This week, I discuss the leaders of collectives, their purpose, and how to oppose them.
Table of Contents
- An Introduction To Collectivism and Leaders
- What Is The Purpose of These Leaders?
- Stand Against The Leaders And Their Sheep
An Introduction To Collectivism and Leaders
“The mediocre teacher tells. The good teacher explains. The superior teacher demonstrates. The great teacher inspires.” – William Arthur Ward
Collectivism is “the practice or principle of giving a group priority over each individual in it.” We are all a part of various collectives. Those collectives can be voluntary, such as a club, or involuntary, such as our race. These collectives have leaders who lead, embody the values of, and decide the group’s direction.
These representatives are not wrong in principle. A club needs a leader, a set of rules, and a clear purpose. However, collectives such as clubs, churches, and friend groups are voluntary. When leaders lead arbitrary collectives, then we see an abuse of power.
Leaders can represent any compelled collective based on race, nationality, gender, economic class, and so forth. This situation isn’t ideal because these identities are involuntary (such as race) or require immense effort to rectify (such as nationality or economic class).
For example, I do not choose to be black. However, multiple “representatives” or leaders define black culture, what black people should value, and how others should view black individuals. This power is a problem because no one voluntarily decides their race. Who I am as an individual is secondary to what collective I am a part of. And this collective is led by people who may not share my values or ideals. Thus, others define my life instead of my will, decisions, and virtues.
What Is The Purpose of These Leaders?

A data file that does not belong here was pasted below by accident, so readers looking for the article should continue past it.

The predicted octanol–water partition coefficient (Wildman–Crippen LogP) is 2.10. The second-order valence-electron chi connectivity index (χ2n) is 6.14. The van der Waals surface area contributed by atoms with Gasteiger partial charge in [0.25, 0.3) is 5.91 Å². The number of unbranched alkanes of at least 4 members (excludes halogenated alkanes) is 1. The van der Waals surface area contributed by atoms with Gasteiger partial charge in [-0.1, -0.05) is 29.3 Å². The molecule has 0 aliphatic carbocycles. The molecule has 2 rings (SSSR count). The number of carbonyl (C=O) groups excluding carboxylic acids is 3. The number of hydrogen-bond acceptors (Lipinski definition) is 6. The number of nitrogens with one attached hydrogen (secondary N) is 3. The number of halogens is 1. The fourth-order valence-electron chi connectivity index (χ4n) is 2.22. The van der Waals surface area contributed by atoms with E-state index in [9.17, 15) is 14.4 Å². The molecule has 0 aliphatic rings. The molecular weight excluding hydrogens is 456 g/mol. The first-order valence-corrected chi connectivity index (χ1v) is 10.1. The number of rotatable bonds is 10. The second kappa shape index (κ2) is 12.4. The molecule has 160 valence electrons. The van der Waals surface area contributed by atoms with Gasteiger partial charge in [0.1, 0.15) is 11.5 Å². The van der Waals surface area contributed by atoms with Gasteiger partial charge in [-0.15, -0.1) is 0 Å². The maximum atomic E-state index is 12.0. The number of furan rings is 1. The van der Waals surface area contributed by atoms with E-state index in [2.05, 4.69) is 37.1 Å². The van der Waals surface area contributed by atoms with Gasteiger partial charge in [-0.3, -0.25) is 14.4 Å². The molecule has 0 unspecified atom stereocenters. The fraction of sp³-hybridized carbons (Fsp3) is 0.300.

The entire point of collectivism is to give weak individuals power over the lives of others. One on one, weak individuals cannot subjugate their more productive and virtuous brethren. But, if gathered into a mob, their power is much more effective.
And that mob needs a leader. All weak individuals prefer to be led. They do not want to be masters of their destinies. And the leaders they follow will justify weak individuals’ envy and wrath. Therefore, leaders exist to give intellectual and moral justification for the addictions and weaknesses of their followers.
Leaders Justify Envy and Wrath
“Our chief want is someone who will inspire us to be what we know we could be.” – Ralph Waldo Emerson
Representatives of collectives argue for the comfort of the sheep they lead. Representatives will tell weak individuals society is rigged against them, they are justified in taking what they haven’t earned, everything is unfair, and so forth.
For example, a man is living in a lower economic class. Being born poor is not his fault and remaining in poverty angers him. However, he is responsible for his actions and achieving upward mobility. But he is too weak-willed to change the course of his life.